Mercedes drives its ads onto digital groundWhen the carmaker BMW started putting product-placement ads in the online racing game Kart Rider last October, many people in the automobile industry thought it was crazy. For one thing, the game ― which is similar to Nintendo’s Mario Kart― doesn’t even feature real cars. People choose tiny one-person go-carts and maneuver through a two-dimensional cartoon animation track.
But after players of the racing game were allowed to choose BMW’s Mini as their “kart,” recognition of the newly-released model shot up ― and in a game that has more than 12 million players, BMW was able to expand its potential client pool.
For those who find this hard to believe, consider that the game’s player pool has both elementary school kids and office workers in their late 30s. The distributor of the game, Nexon, makes more than $5 million a month just from the sales of “cyber accessories” that players can use to decorate their carts and helmets.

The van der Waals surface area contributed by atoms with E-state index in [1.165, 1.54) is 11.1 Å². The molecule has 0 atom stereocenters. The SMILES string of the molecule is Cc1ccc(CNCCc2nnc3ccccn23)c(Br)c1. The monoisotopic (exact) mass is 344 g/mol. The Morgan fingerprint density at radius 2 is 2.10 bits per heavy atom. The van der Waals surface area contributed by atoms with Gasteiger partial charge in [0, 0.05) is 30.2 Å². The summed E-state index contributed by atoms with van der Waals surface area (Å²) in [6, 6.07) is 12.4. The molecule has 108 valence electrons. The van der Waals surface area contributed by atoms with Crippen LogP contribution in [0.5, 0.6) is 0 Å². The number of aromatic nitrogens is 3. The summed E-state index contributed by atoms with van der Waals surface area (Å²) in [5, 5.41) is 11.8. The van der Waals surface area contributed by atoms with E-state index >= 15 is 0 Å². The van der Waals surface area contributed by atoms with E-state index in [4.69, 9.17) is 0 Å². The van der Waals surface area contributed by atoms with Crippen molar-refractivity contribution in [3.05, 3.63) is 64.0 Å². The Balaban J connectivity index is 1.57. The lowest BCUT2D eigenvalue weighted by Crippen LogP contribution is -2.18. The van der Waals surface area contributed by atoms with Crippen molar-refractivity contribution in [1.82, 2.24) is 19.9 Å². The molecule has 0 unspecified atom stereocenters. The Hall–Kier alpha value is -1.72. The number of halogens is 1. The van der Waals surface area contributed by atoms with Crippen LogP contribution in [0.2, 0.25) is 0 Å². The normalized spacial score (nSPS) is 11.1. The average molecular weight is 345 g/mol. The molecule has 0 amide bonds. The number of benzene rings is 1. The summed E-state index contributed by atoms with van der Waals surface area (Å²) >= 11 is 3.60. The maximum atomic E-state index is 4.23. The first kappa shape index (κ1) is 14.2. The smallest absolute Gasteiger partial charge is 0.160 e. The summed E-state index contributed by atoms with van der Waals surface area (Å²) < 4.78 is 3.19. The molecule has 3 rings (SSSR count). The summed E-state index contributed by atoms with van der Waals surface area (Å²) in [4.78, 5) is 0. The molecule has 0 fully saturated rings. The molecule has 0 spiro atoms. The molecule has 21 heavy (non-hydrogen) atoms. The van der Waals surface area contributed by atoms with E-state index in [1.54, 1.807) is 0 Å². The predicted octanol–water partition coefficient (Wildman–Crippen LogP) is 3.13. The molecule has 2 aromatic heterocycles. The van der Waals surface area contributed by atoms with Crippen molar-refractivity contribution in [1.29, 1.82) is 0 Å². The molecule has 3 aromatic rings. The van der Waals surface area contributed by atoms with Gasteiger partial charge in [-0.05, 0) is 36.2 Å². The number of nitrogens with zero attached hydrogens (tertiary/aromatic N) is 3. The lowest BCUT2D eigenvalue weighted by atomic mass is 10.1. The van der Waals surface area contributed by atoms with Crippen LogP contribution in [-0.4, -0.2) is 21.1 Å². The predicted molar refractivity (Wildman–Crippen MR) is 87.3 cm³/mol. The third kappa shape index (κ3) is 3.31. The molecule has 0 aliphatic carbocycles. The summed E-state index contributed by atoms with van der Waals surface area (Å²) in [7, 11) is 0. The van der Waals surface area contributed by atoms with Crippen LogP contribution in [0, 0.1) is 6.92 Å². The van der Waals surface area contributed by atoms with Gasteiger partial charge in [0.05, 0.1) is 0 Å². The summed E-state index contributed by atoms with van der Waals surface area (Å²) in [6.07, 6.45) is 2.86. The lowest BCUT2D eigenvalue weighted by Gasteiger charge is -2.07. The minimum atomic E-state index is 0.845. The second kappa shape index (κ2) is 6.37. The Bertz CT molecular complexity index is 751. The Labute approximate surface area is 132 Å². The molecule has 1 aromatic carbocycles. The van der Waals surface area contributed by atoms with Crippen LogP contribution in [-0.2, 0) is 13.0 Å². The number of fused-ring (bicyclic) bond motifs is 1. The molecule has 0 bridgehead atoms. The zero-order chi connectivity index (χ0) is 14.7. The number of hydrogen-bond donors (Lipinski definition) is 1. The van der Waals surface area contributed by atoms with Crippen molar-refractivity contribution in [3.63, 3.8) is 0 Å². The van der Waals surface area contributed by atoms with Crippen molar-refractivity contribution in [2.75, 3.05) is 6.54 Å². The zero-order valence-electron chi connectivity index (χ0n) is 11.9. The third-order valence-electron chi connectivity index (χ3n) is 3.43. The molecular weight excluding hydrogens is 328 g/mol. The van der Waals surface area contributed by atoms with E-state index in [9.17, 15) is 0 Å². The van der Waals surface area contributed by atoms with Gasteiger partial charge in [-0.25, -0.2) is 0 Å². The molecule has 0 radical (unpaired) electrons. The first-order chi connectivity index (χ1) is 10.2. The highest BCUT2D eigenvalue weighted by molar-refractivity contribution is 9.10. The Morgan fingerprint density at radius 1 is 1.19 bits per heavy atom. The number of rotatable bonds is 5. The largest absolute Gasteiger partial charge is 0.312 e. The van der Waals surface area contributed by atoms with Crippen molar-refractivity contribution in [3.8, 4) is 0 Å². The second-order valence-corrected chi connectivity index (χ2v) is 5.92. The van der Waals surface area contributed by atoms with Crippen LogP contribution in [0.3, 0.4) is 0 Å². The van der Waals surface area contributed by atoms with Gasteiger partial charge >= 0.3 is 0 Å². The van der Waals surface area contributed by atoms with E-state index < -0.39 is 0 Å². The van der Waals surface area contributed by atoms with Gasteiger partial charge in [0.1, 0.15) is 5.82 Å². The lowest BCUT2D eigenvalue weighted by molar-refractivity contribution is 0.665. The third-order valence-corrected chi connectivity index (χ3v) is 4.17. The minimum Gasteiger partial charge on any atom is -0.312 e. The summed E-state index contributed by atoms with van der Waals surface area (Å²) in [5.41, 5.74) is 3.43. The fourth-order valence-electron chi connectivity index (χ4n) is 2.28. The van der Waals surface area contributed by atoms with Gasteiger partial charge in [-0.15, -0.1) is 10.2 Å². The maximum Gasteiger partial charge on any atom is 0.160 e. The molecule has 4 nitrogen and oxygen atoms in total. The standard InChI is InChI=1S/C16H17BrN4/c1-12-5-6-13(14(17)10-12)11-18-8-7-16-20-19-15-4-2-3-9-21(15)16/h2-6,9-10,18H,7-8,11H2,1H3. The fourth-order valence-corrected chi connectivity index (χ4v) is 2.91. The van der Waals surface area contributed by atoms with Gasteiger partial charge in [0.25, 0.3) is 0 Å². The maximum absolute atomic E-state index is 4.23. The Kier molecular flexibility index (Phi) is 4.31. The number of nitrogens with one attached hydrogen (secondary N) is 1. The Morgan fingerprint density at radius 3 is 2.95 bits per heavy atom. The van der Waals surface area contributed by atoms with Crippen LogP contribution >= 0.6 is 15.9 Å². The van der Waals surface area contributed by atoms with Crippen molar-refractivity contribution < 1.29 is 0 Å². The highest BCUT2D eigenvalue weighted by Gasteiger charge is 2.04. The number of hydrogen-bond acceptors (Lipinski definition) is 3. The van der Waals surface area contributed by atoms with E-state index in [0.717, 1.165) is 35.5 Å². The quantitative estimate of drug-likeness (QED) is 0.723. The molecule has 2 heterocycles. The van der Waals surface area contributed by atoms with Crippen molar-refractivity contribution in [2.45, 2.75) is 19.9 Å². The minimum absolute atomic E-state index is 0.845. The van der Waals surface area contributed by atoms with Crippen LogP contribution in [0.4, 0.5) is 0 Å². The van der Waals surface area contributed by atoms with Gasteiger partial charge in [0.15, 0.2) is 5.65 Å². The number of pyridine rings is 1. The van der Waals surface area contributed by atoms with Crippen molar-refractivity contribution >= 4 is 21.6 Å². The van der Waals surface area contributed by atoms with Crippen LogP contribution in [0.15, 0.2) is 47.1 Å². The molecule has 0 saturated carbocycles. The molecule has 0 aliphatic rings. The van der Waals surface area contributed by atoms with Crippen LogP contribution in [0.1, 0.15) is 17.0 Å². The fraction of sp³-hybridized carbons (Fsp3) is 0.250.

BMW is in the pole position of companies conducting marketing through computer games. Previously, most of the companies that put promotional material in games were local brands that had a direct link to sales, such as coupons for fried chicken or discounts on rice balls.
Last month, Mercedes-Benz Korea placed its new compact sedan model C 230V in the online racing game XL1. Published by Neowiz and still in its third closed beta trial, the game differs from Kart Rider in that the graphics are three dimensional and players drive regular cars, not go-carts.
“We’re aiming at customers in their late 20s, and offering the model in a racing game can give it a mobile and dramatic image,” said Cho In-wook, a Mercedes-Benz Korea public relations representative. “The rendering of the car is very realistic, which we believe will help increase its recognition.”
While product placement is a common tactic in marketing, companies are also using games in various co-marketing campaigns as well.
NCsoft’s online role-playing game, Lineage, is conducting a joint marketing campaign with the potato chip maker Pringles, in which Lineage characters appear on the potato-chip cans. Both companies are reportedly happy with the results of the campaign: More Lineage gamers eat Pringles while playing the game, and the game gets an extra jolt of publicity by being displayed on supermarket shelves.
by Wohn Dong-hee